Annette Bukovinsky is an artist based in Sydney, Australia. Her practice explores the intricacies of humanity’s relationship with nature with the aim of searching for a new ecological philosophy that can address the challenges threatening the vitality of our planet. Her sculptural ceramic forms are often paired with ready-made forms or industrial surplus to investigate growing concerns about contemporary society’s impact on biodiversity and climate change.
As a finalist in numerous art prizes since 2014, Bukovinsky’s work has been exhibited in both commercial and regional galleries and has been acquired for several private collections. Upon completion of her Master of Fine Art at the National Art School Sydney in 2019, Bukovinsky is now one of the inspiring artists represented by Stanley Street Gallery in Darlinghurst, Sydney.
Much of my work employs the use of clay. It is a material that is known paradoxically for its strength and fragility. It bears witness to its own state of flux and given that a ‘state of flux’ reflects my ecological observations, I believe clay has many relatable characteristics that can potentially increase the dialogue regarding the current health of our natural environments.
By utilizing traditional hand-building techniques of coiling, pinching, and moulding, I am able to have a direct and protracted engagement with the clay enabling a more considered articulation of ideas and concepts. My interest in non-conventional surface applications, such as acrylic paint, shoe polish, bitumen and timber stains, feeds my desire to explore the nexus between tradition and innovation, and extend the link between structure, surface ,and concept.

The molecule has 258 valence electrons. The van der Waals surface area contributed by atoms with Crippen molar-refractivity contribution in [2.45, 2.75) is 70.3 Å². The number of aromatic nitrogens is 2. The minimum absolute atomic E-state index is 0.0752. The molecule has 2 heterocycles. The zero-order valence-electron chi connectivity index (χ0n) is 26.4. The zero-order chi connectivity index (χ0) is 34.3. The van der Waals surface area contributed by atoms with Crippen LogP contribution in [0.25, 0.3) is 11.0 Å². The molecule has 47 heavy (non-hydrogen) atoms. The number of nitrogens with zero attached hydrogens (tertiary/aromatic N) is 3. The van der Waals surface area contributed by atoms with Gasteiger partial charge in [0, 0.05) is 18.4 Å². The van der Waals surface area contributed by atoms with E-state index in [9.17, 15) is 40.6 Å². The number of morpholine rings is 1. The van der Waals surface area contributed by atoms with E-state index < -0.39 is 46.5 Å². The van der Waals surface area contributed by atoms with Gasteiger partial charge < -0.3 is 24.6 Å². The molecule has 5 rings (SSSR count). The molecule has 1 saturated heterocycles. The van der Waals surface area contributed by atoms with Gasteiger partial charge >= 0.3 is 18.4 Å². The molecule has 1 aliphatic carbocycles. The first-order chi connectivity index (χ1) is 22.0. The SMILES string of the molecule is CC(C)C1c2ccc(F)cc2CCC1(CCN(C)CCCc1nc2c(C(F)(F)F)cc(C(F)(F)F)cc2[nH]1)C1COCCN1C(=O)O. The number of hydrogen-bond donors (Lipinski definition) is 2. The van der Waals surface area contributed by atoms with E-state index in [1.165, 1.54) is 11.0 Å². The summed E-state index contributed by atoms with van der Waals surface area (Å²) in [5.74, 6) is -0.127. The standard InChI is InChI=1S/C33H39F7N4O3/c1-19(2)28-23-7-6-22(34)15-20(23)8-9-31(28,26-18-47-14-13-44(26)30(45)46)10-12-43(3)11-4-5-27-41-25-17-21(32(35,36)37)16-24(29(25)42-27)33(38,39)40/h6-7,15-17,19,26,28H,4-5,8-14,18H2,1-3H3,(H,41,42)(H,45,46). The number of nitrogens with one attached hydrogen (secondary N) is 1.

Let’s talk about your journey as an artist. Did you grow up in a creative environment? When did you know you wanted to be an artist?
I’ve been very fortunate to grow up in a creative environment where play was prioritized and experimentation was encouraged. As a child, I remember raiding the linen and laundry cupboards many times to create elaborate towel, sheet, and clothes peg structures in our backyard when the weather was favorable. And if it rained, I made countless mud pies ornately decorated with all manner of flowers and seedpods from our garden. My mum was very supportive of my ‘creations’ and I was lucky that she also taught me to knit and sew. These skills opened endless possibilities for designing and making crazy outfits, most of which were never worn, but the making was thoroughly gratifying. Expressing yourself in creative ways has always felt like an intrinsic part of who I am, so I think pursuing an artistic career was just a natural extension of these childhood experiences.
What is it about clay as a medium that attracts you?
Clay is such a tactile medium and I love how it honestly responds to the movements of your hands. It reacts to every pinch, every pull, every press and therefore, I think it not only records what you are doing, but also how you are feeling. I enjoy using the traditional hand-building techniques of coiling, pinching, and moulding because I can have a direct engagement with the clay. It allows me a protracted and considered articulation of my thoughts and emotions. I’m also attracted to clay because it is essentially a product of the earth and helps connect me both physically and conceptually to my ideas about the planet we live on. In fact, I think working with the medium of clay captures more of my thoughts and emotions than my words could adequately express!
Can you tell us a bit about the connection between your two-dimensional and three dimensional work?